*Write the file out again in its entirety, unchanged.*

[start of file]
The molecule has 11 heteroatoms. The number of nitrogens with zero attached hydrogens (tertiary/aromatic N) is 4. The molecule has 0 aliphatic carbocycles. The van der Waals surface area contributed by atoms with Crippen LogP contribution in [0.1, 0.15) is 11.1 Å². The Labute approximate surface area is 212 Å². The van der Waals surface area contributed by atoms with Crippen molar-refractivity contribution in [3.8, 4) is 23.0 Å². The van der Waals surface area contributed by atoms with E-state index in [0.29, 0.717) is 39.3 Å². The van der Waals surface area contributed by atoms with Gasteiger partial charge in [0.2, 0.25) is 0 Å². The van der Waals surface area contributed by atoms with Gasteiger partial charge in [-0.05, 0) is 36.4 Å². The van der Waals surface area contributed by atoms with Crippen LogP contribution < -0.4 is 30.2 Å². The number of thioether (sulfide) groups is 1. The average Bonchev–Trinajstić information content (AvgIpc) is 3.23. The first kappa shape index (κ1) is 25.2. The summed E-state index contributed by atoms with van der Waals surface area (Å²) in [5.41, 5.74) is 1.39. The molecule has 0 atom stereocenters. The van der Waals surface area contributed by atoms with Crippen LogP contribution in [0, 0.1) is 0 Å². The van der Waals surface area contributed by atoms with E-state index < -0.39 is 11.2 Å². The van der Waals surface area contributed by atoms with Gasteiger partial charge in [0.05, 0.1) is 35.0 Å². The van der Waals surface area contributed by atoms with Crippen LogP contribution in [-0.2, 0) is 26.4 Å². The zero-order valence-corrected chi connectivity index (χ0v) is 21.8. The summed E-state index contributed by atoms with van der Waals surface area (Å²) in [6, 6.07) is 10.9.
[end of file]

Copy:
The molecule has 11 heteroatoms. The number of nitrogens with zero attached hydrogens (tertiary/aromatic N) is 4. The molecule has 0 aliphatic carbocycles. The van der Waals surface area contributed by atoms with Crippen LogP contribution in [0.1, 0.15) is 11.1 Å². The Labute approximate surface area is 212 Å². The van der Waals surface area contributed by atoms with Crippen molar-refractivity contribution in [3.8, 4) is 23.0 Å². The van der Waals surface area contributed by atoms with E-state index in [0.29, 0.717) is 39.3 Å². The van der Waals surface area contributed by atoms with Gasteiger partial charge in [0.2, 0.25) is 0 Å². The van der Waals surface area contributed by atoms with Gasteiger partial charge in [-0.05, 0) is 36.4 Å². The van der Waals surface area contributed by atoms with Crippen LogP contribution < -0.4 is 30.2 Å². The number of thioether (sulfide) groups is 1. The average Bonchev–Trinajstić information content (AvgIpc) is 3.23. The first kappa shape index (κ1) is 25.2. The summed E-state index contributed by atoms with van der Waals surface area (Å²) in [5.41, 5.74) is 1.39. The molecule has 0 atom stereocenters. The van der Waals surface area contributed by atoms with Crippen LogP contribution in [0, 0.1) is 0 Å². The van der Waals surface area contributed by atoms with E-state index < -0.39 is 11.2 Å². The van der Waals surface area contributed by atoms with Gasteiger partial charge in [0.05, 0.1) is 35.0 Å². The van der Waals surface area contributed by atoms with Crippen LogP contribution in [-0.2, 0) is 26.4 Å². The zero-order valence-corrected chi connectivity index (χ0v) is 21.8. The summed E-state index contributed by atoms with van der Waals surface area (Å²) in [6, 6.07) is 10.9.